MADISON - Safety Cedric Thompson had every reason to be proud about his team’s 2013 season. Minnesota had won eight games for the first time in a decade and appeared to turn a corner from a football program long in the Big Ten doldrums.
Now a senior and one of the leaders of Minnesota’s ball-hawking defense, Thompson isn’t afraid to say the Gophers left a lot of wins on the table.
“Every game we lost we lost because of ourselves,” he said. “We didn’t hold each other to a standard, and we’re accountable for all the mistakes that we did in practice. We have to hold each other accountable no matter what side of the ball you’re on or what your role is on the team, no matter what your job is.”
Winning big games haven’t been the problem this season, as No.22 Minnesota (8-3, 5-2 Big Ten) has beaten Iowa and Michigan for the first time in the same season since 1967 and won at Nebraska for the first time since 1960, making Saturday’s regular-season finale at long-time rival No.14 Wisconsin (2:30 p.m., Big Ten Network) for Paul Bunyan’s Axe and a spot in the Big Ten championship game.
The winner plays No.7 Ohio State Dec.6 and while the Gophers desperately want to win their first Big Ten title since ‘67, they want to break a decade of Wisconsin dominance even more.
“Wisconsin was the better team the last 10 years,” said Thompson. “There’s no argument. They’ve won it the last 10 years in a row, and hats off to them. But we’re doing everything we can to make sure they don’t win it again. It’s always going to be a rivalry. That’s number one on my list personally. I want Paul Bunyan’s Axe more than anything.”
The rivalry almost hit a boiling point after last season – a 20-7 UW victory in Minneapolis. Sticking with tradition of Wisconsin “chopping” down the goal posts, the Gophers’ players and coaches stood their ground in front of the goal posts in front of their student section after UW had “chopped” down the other one.
A brief scuffle took place and while no punches were thrown, it made UW coach Gary Andersen change how the Axe will presented to this year’s winner to prevent rising tensions moving forward. Instead of the Axe being staged behind the Wisconsin bench, it was be presented in the end zone, closest to the winning team’s locker room.
“Last year was unfortunate,” Andersen said. “I don't think (Minnesota coach Jerry) Kill and myself liked the way it went down and it ended a year ago. I don't think it is good for college football and I don't think it is good for our kids.
“Our kids handled it far from perfect. There's traditions, there's things that are important and then there's things that are over the top.”
Even those Vegas lists them as early 13-point underdogs, the Gophers haven’t let underdog status bother them under Kill, who continues to follow his blueprint of rebuilding programs. After going 1-10 in his first season at Southern Illinois, the Salukis won the first of three straight conference titles beginning in his third year.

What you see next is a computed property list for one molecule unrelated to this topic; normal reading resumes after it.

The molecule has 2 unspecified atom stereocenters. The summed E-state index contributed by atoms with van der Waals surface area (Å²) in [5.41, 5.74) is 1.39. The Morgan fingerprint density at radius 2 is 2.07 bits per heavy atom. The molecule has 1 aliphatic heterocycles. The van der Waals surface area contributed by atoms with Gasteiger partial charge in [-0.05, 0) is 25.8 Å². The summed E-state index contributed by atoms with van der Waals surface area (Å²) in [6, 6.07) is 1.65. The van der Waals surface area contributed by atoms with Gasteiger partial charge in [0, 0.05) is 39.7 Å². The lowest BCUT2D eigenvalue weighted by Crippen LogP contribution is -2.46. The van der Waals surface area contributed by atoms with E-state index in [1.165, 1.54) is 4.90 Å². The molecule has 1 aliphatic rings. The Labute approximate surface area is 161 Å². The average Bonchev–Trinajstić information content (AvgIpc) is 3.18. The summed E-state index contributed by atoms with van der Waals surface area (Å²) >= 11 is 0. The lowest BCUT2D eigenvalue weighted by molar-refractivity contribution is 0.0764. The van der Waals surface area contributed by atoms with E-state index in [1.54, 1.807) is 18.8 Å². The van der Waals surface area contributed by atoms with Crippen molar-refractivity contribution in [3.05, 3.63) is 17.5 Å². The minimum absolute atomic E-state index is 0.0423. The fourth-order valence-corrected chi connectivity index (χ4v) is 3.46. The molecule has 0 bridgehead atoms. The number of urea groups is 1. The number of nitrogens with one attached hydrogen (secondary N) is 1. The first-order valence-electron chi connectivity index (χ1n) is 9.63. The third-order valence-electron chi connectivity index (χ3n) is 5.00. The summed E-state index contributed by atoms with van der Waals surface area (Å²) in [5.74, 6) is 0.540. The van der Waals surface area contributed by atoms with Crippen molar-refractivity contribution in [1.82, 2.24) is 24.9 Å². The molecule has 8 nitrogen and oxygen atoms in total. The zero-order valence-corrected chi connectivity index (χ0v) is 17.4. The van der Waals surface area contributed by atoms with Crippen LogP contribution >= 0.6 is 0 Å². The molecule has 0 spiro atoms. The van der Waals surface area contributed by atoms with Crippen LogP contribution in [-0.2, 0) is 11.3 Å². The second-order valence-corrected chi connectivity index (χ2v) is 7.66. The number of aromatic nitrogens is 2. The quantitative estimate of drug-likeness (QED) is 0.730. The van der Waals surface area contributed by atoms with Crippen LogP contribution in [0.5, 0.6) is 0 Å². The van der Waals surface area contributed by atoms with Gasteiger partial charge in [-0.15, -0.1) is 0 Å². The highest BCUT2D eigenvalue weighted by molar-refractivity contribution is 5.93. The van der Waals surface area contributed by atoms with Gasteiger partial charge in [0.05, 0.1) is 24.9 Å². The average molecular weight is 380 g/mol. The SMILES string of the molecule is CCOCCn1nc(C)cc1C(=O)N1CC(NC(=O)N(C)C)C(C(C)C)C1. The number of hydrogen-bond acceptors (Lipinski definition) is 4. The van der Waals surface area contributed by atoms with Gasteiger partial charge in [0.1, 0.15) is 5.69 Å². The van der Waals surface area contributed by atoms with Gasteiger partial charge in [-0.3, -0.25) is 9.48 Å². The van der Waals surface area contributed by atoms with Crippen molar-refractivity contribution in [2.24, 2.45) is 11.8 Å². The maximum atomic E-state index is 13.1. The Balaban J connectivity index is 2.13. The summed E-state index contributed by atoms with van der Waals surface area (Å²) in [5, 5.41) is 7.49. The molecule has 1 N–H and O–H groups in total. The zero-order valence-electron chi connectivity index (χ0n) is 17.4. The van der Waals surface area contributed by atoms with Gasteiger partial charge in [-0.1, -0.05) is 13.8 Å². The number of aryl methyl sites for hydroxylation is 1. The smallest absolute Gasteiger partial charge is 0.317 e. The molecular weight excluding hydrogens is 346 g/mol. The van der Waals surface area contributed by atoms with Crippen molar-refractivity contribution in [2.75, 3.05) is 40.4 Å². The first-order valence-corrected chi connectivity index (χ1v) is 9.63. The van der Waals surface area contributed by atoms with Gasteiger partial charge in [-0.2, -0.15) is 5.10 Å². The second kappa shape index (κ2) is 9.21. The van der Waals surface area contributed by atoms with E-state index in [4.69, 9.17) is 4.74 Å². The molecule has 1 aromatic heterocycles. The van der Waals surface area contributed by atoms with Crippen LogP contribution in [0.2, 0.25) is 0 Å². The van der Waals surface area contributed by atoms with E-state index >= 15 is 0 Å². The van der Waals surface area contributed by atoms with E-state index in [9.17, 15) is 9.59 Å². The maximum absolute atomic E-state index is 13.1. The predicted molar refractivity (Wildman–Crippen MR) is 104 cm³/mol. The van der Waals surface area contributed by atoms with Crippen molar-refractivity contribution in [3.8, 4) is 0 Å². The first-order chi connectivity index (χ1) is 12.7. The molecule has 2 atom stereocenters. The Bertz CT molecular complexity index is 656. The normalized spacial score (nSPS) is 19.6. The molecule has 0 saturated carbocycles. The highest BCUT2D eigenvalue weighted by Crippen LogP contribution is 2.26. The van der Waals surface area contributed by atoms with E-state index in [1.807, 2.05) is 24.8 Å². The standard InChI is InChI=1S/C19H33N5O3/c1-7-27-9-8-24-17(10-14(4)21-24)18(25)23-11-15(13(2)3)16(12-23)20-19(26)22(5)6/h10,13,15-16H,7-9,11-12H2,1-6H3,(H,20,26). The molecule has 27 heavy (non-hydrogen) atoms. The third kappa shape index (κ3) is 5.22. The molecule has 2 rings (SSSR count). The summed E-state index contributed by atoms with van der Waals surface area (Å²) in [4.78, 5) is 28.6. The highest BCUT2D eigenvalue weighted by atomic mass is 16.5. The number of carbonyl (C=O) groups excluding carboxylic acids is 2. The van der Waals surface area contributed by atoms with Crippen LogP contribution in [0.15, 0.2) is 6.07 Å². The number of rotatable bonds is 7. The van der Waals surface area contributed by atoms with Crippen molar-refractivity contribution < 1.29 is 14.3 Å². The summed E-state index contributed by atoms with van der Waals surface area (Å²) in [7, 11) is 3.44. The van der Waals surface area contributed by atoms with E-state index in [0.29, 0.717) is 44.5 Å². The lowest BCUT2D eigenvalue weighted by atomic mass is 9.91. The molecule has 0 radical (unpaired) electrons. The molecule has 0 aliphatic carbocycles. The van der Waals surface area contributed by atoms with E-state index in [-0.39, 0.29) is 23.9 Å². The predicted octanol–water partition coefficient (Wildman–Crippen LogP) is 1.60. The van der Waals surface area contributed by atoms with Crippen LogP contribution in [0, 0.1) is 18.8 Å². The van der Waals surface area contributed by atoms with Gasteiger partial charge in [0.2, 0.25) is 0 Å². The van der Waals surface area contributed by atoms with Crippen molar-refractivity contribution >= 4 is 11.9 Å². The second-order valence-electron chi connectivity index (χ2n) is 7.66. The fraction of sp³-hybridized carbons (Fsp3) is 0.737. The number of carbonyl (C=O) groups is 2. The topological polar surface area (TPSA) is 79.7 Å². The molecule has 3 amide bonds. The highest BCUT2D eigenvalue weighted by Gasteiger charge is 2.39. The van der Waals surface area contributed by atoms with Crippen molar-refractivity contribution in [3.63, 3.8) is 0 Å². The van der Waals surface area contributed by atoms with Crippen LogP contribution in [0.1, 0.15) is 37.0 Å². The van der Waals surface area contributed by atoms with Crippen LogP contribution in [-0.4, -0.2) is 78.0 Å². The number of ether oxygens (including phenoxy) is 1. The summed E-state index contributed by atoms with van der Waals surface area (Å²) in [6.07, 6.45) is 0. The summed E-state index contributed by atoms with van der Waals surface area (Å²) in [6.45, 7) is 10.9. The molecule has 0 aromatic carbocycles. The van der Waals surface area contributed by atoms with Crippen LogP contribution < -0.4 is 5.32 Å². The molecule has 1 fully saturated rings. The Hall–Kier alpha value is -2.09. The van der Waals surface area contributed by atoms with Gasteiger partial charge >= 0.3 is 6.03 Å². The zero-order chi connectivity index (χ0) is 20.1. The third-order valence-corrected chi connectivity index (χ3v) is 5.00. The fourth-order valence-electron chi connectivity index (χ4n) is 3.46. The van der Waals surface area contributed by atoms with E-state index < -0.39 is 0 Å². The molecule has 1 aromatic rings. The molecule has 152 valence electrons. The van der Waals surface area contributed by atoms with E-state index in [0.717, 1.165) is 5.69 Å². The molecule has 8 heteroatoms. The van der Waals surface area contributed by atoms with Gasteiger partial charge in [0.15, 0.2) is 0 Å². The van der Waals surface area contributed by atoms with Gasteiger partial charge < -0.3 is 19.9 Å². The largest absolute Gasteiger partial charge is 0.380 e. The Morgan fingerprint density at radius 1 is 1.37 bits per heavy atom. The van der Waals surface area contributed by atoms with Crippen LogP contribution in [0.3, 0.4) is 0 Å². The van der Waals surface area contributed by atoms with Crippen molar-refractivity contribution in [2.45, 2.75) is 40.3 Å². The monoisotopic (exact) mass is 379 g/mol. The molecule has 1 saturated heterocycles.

At Northern Illinois, Kill went from 6-8 to 10-3 in the same time frame. A year ago, Minnesota was 5-1 before Kill – who suffers from epilepsy – suffered his fourth seizure in three years, forcing him to take a leave of absence.
With longtime defensive coordinator Tracy Claeys serving as interim head coach, Minnesota won four consecutive Big Ten games for the first time since 1973.
“It shows that we’re going to do whatever it takes to keep going to win,” said Thompson. “With Coach Kill’s illness, it’s definitely hard to see him go down at times, but at the end of the day we have to keep going. Even if he was up and somebody else was down, we have to keep going because we want to win. Even though he’s done, he wants us to keep giving everything we have while we’re out there.”
Minnesota’s passing game is fifth worst in the country (134.7 yards per game), but the Gophers are winning because of their running game (David Cobb is eighth nationally with 1,430 rushing yards) and a defense that feasts on turnovers.
The Gophers have 13 interceptions (by eight different players, two by Thompson) through 11 games, have a plus-11 turnover ratio and have scored 94 points off turnovers. That doesn’t include Briean Boddy-Calhoun wrestling the ball away from Nebraska’s De’Mornay Pierson-El just before the goal line on what would have been the go-ahead touchdown in the final minutes.
“Athletic defenses have the opportunity to get the ball out, and the next step is the opportunity to be able to catch it, or jump on it or however you got the opportunity to have the ball getting into position to be a turnover,” said Andersen. “They've done a tremendous job with that. They're physical. They do a nice job within their zone coverages, and in man coverage to be able to create everything from miscommunications or a quarterback not seeing things right to a tipped football to sacks that come out to stripping the ball, they've done a good job.”
Once the annual regular season finale from 1933-82, Wisconsin and Minnesota have only closed the regular season three times against one another since. The reconfiguration of the divisions has changed that, as Wisconsin and Minnesota will close the season against one another through 2019.
“Every team is beat up, it’s a grind, we’ve been through 11 hard games, but when you have a rivalry game like Wisconsin and Minnesota, it gives you a little extra chip on your shoulder and makes you forget about all the pain you’ve been through,” said Thompson. “You don’t feel anything in your body from the beating your body has taken through all games because it’s Wisconsin-Minnesota.”